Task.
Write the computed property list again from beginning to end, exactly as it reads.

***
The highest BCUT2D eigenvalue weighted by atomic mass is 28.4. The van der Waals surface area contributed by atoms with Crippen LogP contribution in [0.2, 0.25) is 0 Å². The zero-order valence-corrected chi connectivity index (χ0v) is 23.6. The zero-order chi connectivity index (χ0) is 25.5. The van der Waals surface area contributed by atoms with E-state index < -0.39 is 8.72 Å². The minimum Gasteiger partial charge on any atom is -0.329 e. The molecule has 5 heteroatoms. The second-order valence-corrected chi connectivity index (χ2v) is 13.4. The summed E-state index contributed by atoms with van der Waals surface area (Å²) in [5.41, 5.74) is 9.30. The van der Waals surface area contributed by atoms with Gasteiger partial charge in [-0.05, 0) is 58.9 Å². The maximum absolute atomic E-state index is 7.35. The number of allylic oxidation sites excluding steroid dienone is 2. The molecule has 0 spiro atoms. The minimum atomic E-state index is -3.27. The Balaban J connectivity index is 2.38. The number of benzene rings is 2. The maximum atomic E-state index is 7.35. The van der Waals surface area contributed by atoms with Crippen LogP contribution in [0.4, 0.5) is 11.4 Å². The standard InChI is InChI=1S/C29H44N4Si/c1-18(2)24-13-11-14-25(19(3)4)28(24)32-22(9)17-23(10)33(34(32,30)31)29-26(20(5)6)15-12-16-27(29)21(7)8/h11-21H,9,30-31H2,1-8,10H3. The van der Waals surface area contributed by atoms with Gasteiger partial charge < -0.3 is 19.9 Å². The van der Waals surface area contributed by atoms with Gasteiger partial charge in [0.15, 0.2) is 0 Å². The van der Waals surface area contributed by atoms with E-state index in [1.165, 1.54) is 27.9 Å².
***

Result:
The highest BCUT2D eigenvalue weighted by atomic mass is 28.4. The van der Waals surface area contributed by atoms with Crippen LogP contribution in [0.2, 0.25) is 0 Å². The zero-order valence-corrected chi connectivity index (χ0v) is 23.6. The zero-order chi connectivity index (χ0) is 25.5. The van der Waals surface area contributed by atoms with E-state index < -0.39 is 8.72 Å². The minimum Gasteiger partial charge on any atom is -0.329 e. The molecule has 5 heteroatoms. The second-order valence-corrected chi connectivity index (χ2v) is 13.4. The summed E-state index contributed by atoms with van der Waals surface area (Å²) in [5.41, 5.74) is 9.30. The van der Waals surface area contributed by atoms with Gasteiger partial charge in [-0.05, 0) is 58.9 Å². The maximum absolute atomic E-state index is 7.35. The number of allylic oxidation sites excluding steroid dienone is 2. The molecule has 0 spiro atoms. The minimum atomic E-state index is -3.27. The Balaban J connectivity index is 2.38. The number of benzene rings is 2. The maximum atomic E-state index is 7.35. The van der Waals surface area contributed by atoms with Crippen LogP contribution in [0.4, 0.5) is 11.4 Å². The standard InChI is InChI=1S/C29H44N4Si/c1-18(2)24-13-11-14-25(19(3)4)28(24)32-22(9)17-23(10)33(34(32,30)31)29-26(20(5)6)15-12-16-27(29)21(7)8/h11-21H,9,30-31H2,1-8,10H3. The van der Waals surface area contributed by atoms with Gasteiger partial charge < -0.3 is 19.9 Å². The van der Waals surface area contributed by atoms with Gasteiger partial charge in [0.15, 0.2) is 0 Å². The van der Waals surface area contributed by atoms with E-state index in [1.165, 1.54) is 27.9 Å².